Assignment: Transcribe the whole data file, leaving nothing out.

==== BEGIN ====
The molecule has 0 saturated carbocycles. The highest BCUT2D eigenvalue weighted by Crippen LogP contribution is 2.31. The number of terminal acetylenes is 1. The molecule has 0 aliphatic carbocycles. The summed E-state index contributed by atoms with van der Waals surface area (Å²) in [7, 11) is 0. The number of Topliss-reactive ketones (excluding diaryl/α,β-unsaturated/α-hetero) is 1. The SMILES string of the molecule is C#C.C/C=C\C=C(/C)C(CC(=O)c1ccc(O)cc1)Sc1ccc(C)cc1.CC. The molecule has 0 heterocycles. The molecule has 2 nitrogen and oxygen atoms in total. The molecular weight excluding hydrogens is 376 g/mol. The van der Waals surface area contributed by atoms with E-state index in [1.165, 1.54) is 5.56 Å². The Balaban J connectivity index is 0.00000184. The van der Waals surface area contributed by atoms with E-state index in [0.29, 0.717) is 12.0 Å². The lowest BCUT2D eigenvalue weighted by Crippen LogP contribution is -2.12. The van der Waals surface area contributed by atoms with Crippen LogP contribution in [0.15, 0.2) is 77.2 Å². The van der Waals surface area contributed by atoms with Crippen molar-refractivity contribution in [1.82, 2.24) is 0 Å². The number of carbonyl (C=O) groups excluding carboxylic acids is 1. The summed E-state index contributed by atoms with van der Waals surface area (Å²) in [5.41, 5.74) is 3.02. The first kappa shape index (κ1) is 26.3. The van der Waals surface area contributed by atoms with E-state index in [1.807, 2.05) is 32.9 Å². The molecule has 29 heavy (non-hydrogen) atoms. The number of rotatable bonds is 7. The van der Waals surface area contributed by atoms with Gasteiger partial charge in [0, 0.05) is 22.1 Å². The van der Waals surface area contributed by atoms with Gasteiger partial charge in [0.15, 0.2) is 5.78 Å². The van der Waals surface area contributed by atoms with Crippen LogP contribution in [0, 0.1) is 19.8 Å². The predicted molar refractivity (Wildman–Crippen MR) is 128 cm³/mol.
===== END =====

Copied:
The molecule has 0 saturated carbocycles. The highest BCUT2D eigenvalue weighted by Crippen LogP contribution is 2.31. The number of terminal acetylenes is 1. The molecule has 0 aliphatic carbocycles. The summed E-state index contributed by atoms with van der Waals surface area (Å²) in [7, 11) is 0. The number of Topliss-reactive ketones (excluding diaryl/α,β-unsaturated/α-hetero) is 1. The SMILES string of the molecule is C#C.C/C=C\C=C(/C)C(CC(=O)c1ccc(O)cc1)Sc1ccc(C)cc1.CC. The molecule has 0 heterocycles. The molecule has 2 nitrogen and oxygen atoms in total. The molecular weight excluding hydrogens is 376 g/mol. The van der Waals surface area contributed by atoms with E-state index in [1.165, 1.54) is 5.56 Å². The Balaban J connectivity index is 0.00000184. The van der Waals surface area contributed by atoms with E-state index in [0.29, 0.717) is 12.0 Å². The lowest BCUT2D eigenvalue weighted by Crippen LogP contribution is -2.12. The van der Waals surface area contributed by atoms with Crippen LogP contribution in [0.15, 0.2) is 77.2 Å². The van der Waals surface area contributed by atoms with Crippen molar-refractivity contribution in [1.82, 2.24) is 0 Å². The number of carbonyl (C=O) groups excluding carboxylic acids is 1. The summed E-state index contributed by atoms with van der Waals surface area (Å²) in [5.41, 5.74) is 3.02. The first kappa shape index (κ1) is 26.3. The van der Waals surface area contributed by atoms with E-state index in [1.807, 2.05) is 32.9 Å². The molecule has 29 heavy (non-hydrogen) atoms. The number of rotatable bonds is 7. The van der Waals surface area contributed by atoms with Gasteiger partial charge in [0, 0.05) is 22.1 Å². The van der Waals surface area contributed by atoms with Gasteiger partial charge in [0.15, 0.2) is 5.78 Å². The van der Waals surface area contributed by atoms with Crippen LogP contribution in [0, 0.1) is 19.8 Å². The predicted molar refractivity (Wildman–Crippen MR) is 128 cm³/mol.